Zero inflated distributions, what are they really?

I am struggling to understand zero inflated distributions. What are they? What's the point?

If I have data with many zeroes, then I could fit a logistic regression first calculate the probability of zeroes, and then I could remove all the zeroes, and then fit a regular regression using my choice of distribution (poisson e.g.).

Then somebody told me "hey, use a zero inflated distribution", but looking it up, it does not seem to do anything differently than what I suggested above? It has a regular parameter $\mu$, and then another parameter $p$ to model the probability of zero? It just does both things at the same time no?

• Why you remove all zeros? you can do it together, you first calculate the probability of 0 and 1 and use that as weight to your Poisson distribution that is Zero inflated model (distribution) . Read this, it is quite clear en.wikipedia.org/wiki/Zero-inflated_model – Deep North May 12 '17 at 23:34

fit a logistic regression first calculate the probability of zeroes, and then I could remove all the zeroes, and then fit a regular regression using my choice of distribution (poisson e.g.)

You're absolutely right. This is one way to fit a zero-inflated model (or as Achim Zeileis points out in the comments, this is strictly a "hurdle model", which one could view as a special case of a zero-inflated model).

The difference between the procedure you described and an "all-in-one" zero-inflated model is error propagation. Like all other two-step procedures in statistics, the overall uncertainty of your predictions in step 2 won't take into account the uncertainty as to whether the prediction should be 0 or not.

Sometimes this is a necessary evil. Fortunately, it's not necessary in this case. In R, you can use pscl::hurdle() or fitdistrplus::fitdist().

• can you explain this"the overall uncertainty of your predictions in step 2 won't take into account the uncertainty as to whether the prediction should be 0 or not"? When you do a Zip Poisson you will multiple the probability of the first part to the likelihood function of Poisson model,therefore step 2 will take into account the uncertainty of the 0 or 1. – Deep North May 12 '17 at 23:49
• @DeepNorth if by "uncertainty of the 0 or 1" you mean something like $P(Y=1|X=x) = 0.51$, then that statement is itself an estimate. Being an estimate, there is some degree of uncertainty around it. What is the range of plausible values? How confident are we that $0.51$ is correct? That is the uncertainty which does not propagate in a simple two-step procedure. – shadowtalker May 13 '17 at 2:47
• @ssdecontrol Usually this is not called a zero-inflated model but a hurdle model (e.g., pscl::hurdle()). And to obtain a proper fit the distribution employed for the data without zeros should be zero-truncated (or not lead to any zeros in the first place). See my reply for more details. – Achim Zeileis May 21 '17 at 19:36

The basic idea you describe is a valid approach and it is often called a hurdle model (or two-part model) rather than a zero-inflated model.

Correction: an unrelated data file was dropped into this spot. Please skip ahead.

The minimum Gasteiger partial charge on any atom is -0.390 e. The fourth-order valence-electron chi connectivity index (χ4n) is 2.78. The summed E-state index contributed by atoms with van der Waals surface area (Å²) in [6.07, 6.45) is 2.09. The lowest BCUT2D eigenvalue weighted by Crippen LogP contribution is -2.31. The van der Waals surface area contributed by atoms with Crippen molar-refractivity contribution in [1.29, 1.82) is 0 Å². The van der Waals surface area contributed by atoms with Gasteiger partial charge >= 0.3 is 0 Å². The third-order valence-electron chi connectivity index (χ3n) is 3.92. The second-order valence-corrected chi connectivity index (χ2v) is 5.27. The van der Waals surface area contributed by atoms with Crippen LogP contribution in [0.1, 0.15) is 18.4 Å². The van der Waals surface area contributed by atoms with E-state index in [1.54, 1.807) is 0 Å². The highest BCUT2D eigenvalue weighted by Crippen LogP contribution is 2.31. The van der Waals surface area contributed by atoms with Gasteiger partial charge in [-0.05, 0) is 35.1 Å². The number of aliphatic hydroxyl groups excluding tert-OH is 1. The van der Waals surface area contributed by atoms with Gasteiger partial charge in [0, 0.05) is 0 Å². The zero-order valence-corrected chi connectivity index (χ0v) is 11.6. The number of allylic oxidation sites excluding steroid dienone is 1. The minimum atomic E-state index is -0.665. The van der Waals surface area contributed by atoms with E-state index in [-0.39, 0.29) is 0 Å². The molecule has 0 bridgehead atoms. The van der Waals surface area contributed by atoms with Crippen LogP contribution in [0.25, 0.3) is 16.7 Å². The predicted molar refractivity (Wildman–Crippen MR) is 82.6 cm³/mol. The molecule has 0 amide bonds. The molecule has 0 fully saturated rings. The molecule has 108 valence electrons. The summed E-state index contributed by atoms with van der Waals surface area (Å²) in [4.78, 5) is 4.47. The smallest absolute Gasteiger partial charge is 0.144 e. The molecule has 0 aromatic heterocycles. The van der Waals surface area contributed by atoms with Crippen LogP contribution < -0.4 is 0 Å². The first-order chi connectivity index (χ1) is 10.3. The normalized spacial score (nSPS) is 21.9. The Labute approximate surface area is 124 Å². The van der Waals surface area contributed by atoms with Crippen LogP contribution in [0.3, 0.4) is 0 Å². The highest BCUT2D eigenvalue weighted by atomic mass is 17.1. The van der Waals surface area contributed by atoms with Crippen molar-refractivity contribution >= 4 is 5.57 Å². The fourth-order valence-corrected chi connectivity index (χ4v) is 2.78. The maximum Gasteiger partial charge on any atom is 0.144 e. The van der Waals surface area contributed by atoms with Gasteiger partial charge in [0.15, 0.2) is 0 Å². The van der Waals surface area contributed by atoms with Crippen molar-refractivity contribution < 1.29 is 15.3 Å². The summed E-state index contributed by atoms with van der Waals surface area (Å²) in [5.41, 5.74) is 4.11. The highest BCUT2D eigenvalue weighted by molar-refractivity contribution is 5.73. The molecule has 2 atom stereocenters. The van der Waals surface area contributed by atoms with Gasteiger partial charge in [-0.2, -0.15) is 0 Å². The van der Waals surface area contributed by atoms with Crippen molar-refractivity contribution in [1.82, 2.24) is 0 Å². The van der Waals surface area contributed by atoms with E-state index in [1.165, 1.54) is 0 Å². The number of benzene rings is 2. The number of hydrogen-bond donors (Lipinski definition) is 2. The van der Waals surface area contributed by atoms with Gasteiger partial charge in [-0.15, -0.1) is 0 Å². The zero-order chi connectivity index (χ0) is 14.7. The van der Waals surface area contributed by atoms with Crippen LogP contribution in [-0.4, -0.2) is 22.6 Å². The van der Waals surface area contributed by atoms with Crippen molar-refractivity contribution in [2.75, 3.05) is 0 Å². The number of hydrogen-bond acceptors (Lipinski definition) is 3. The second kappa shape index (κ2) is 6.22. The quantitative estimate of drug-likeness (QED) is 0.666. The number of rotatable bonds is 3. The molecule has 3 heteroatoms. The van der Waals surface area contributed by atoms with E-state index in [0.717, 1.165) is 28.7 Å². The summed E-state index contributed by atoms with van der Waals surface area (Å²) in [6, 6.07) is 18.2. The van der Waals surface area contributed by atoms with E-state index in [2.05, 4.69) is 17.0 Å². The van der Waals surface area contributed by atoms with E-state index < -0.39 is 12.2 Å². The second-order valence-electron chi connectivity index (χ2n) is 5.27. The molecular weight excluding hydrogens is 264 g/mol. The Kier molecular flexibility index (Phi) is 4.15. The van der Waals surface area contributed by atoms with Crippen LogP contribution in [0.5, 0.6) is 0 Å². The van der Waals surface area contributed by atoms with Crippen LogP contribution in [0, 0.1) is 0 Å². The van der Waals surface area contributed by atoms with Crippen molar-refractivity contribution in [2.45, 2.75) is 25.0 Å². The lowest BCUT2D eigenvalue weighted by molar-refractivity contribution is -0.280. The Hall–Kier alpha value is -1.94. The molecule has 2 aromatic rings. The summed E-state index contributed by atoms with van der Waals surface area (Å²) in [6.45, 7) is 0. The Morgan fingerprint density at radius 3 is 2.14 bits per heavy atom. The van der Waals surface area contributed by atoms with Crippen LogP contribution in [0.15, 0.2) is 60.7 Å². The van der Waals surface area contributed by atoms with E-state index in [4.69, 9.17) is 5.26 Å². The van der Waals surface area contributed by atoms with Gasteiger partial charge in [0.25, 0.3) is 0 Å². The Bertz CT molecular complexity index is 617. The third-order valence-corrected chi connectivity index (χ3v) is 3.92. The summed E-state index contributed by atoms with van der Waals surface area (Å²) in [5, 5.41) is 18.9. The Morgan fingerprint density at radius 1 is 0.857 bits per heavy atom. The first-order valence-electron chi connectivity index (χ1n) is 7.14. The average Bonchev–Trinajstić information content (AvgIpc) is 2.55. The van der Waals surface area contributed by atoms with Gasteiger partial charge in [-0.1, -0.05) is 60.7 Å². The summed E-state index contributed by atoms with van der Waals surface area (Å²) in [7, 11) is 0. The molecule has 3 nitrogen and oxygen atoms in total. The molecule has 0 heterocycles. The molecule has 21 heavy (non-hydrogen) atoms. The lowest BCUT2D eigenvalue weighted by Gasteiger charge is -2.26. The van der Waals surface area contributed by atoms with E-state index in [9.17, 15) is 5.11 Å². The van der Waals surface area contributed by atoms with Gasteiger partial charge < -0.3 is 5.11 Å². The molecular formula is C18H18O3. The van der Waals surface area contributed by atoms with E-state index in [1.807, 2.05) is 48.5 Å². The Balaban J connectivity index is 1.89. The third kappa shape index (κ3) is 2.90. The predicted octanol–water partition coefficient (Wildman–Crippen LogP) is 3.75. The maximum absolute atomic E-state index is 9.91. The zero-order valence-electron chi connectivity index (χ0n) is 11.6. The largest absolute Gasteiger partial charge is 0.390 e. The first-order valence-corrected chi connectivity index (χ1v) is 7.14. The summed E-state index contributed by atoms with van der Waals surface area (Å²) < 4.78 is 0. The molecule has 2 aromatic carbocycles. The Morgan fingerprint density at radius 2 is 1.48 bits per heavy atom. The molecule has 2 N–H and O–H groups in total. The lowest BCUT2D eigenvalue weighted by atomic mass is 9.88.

However, it is crucial that the model for the non-zero data accounts for having the zeros removed. If you fit a Poisson model to the data without zeros this will almost certainly produce a poor fit because the Poisson distribution always has a positive probability for zero. The natural alternative is to use a zero-truncated Poisson distribution which is the classic approach to hurdle regression for count data.

The main difference between zero-inflated models and hurdle models is which probability is modeled in the binary part of the regression. For hurdle models it is simply the probability of zero vs. non-zero. In zero-inflated models it is the probability to have an excess zero, i.e., the probability of a zero that is not caused by the un-inflated distribution (e.g., Poisson).

For a discussion of both hurdle and zero-inflation models for count data in R, see our manuscript published in JSS and also shipped as a vignette to the pscl package: http://dx.doi.org/10.18637/jss.v027.i08

What ssdecontrol said is very correct. But I'd like to add a few cents to the discussion.

I just watched the lecture on Zero Inflated models for count data by Richard McElreath on YouTube.

It makes sense to estimate p while controlling for the variables that are explaining the rate of the pure Poisson model, specially if you consider that the chance of an observed zero being originated from the Poisson distribution is not 100% .

It also makes sense when you consider the parameters of the model, since you end up with two variables to estimate, p and the rate of the Poisson model, and two equations, the case when count is zero and case when the count is different from zero.

Image source : Statistical Rethinking - A Bayesian Course with Examples in R and Stan by Richard McElreath

Edit: typo

• References to learning materials are appreciated... but how does this answer the question at hand? This looks like a comment posted as an answer... – RTbecard Feb 12 at 16:03